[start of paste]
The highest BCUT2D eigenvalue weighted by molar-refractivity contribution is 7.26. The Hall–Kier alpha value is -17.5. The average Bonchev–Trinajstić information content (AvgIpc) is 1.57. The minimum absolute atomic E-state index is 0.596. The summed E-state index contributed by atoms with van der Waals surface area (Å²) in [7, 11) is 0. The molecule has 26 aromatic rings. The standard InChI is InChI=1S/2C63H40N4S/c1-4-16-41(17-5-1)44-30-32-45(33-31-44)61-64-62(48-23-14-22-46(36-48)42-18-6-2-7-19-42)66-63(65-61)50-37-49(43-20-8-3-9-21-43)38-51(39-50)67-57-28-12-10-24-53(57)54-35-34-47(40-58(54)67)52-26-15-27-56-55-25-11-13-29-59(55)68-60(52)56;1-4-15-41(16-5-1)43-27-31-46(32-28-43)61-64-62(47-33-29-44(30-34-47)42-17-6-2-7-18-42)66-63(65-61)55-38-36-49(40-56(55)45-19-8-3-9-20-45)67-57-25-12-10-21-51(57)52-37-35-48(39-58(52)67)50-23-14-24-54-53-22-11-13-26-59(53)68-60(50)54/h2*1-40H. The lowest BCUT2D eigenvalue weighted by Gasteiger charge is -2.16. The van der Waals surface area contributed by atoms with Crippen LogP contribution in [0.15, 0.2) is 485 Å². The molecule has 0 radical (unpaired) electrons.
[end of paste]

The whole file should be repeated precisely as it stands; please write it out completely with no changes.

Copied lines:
The highest BCUT2D eigenvalue weighted by molar-refractivity contribution is 7.26. The Hall–Kier alpha value is -17.5. The average Bonchev–Trinajstić information content (AvgIpc) is 1.57. The minimum absolute atomic E-state index is 0.596. The summed E-state index contributed by atoms with van der Waals surface area (Å²) in [7, 11) is 0. The molecule has 26 aromatic rings. The standard InChI is InChI=1S/2C63H40N4S/c1-4-16-41(17-5-1)44-30-32-45(33-31-44)61-64-62(48-23-14-22-46(36-48)42-18-6-2-7-19-42)66-63(65-61)50-37-49(43-20-8-3-9-21-43)38-51(39-50)67-57-28-12-10-24-53(57)54-35-34-47(40-58(54)67)52-26-15-27-56-55-25-11-13-29-59(55)68-60(52)56;1-4-15-41(16-5-1)43-27-31-46(32-28-43)61-64-62(47-33-29-44(30-34-47)42-17-6-2-7-18-42)66-63(65-61)55-38-36-49(40-56(55)45-19-8-3-9-20-45)67-57-25-12-10-21-51(57)52-37-35-48(39-58(52)67)50-23-14-24-54-53-22-11-13-26-59(53)68-60(50)54/h2*1-40H. The lowest BCUT2D eigenvalue weighted by Gasteiger charge is -2.16. The van der Waals surface area contributed by atoms with Crippen LogP contribution in [0.15, 0.2) is 485 Å². The molecule has 0 radical (unpaired) electrons.